For many years a method for uniting severed nerves has been used in experiments in my laboratory which has proved so superior to the conventional suture methods that the possibility of adapting it to the surgical needs of human beings deserves serious consideration. While the studies pursued with this method have branched into many phases of the problem of nerve restoration, the following brief account will confine itself to those aspects which seem to be of immediate practical interest.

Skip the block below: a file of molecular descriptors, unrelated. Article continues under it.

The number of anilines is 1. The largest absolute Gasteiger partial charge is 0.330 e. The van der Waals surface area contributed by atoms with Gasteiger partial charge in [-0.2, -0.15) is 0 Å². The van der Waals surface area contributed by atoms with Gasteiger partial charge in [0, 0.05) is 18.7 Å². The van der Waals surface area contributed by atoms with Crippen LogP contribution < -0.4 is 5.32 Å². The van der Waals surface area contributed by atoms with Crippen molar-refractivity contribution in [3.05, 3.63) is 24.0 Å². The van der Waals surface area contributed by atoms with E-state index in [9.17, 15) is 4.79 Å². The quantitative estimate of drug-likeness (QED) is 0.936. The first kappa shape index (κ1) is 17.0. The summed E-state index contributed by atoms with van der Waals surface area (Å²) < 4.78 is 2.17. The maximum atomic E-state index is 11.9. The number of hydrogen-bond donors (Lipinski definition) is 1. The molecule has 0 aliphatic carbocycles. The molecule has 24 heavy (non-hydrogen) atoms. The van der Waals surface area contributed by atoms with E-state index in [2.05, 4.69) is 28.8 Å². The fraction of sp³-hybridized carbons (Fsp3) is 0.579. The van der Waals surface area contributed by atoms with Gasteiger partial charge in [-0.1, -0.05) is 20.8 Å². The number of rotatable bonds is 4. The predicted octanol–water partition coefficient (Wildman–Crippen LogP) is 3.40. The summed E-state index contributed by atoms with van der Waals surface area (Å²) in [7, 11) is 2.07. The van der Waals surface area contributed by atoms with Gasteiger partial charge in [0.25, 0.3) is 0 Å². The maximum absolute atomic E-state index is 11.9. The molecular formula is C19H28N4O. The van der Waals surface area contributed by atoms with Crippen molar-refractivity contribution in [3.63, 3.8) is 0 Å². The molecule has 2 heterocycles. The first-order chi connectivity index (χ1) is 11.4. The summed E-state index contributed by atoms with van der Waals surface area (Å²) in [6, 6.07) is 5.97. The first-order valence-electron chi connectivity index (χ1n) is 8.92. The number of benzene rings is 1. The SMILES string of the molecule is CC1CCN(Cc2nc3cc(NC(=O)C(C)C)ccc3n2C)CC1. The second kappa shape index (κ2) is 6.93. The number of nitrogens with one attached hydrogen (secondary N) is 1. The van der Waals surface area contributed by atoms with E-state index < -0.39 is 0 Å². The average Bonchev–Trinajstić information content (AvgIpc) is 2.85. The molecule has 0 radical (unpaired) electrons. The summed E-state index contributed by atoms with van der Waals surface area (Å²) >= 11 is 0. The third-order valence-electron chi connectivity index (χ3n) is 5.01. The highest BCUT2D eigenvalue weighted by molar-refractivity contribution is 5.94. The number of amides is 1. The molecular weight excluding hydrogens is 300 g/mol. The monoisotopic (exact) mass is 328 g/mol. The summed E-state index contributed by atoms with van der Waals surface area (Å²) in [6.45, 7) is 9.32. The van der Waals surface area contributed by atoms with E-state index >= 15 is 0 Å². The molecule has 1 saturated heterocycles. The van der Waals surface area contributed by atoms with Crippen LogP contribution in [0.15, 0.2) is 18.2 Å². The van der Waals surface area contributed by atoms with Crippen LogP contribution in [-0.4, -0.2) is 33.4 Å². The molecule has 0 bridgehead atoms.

The method consists in splicing the stumps of a severed nerve by inserting them in a closely fitting sleeve of live artery. First devised for use in the frog and toad1 the method was then applied to the rat2 and has lately been used extensively in work on this animal. Save for a brief note,3 no special description of the technic and of the processes of nerve regeneration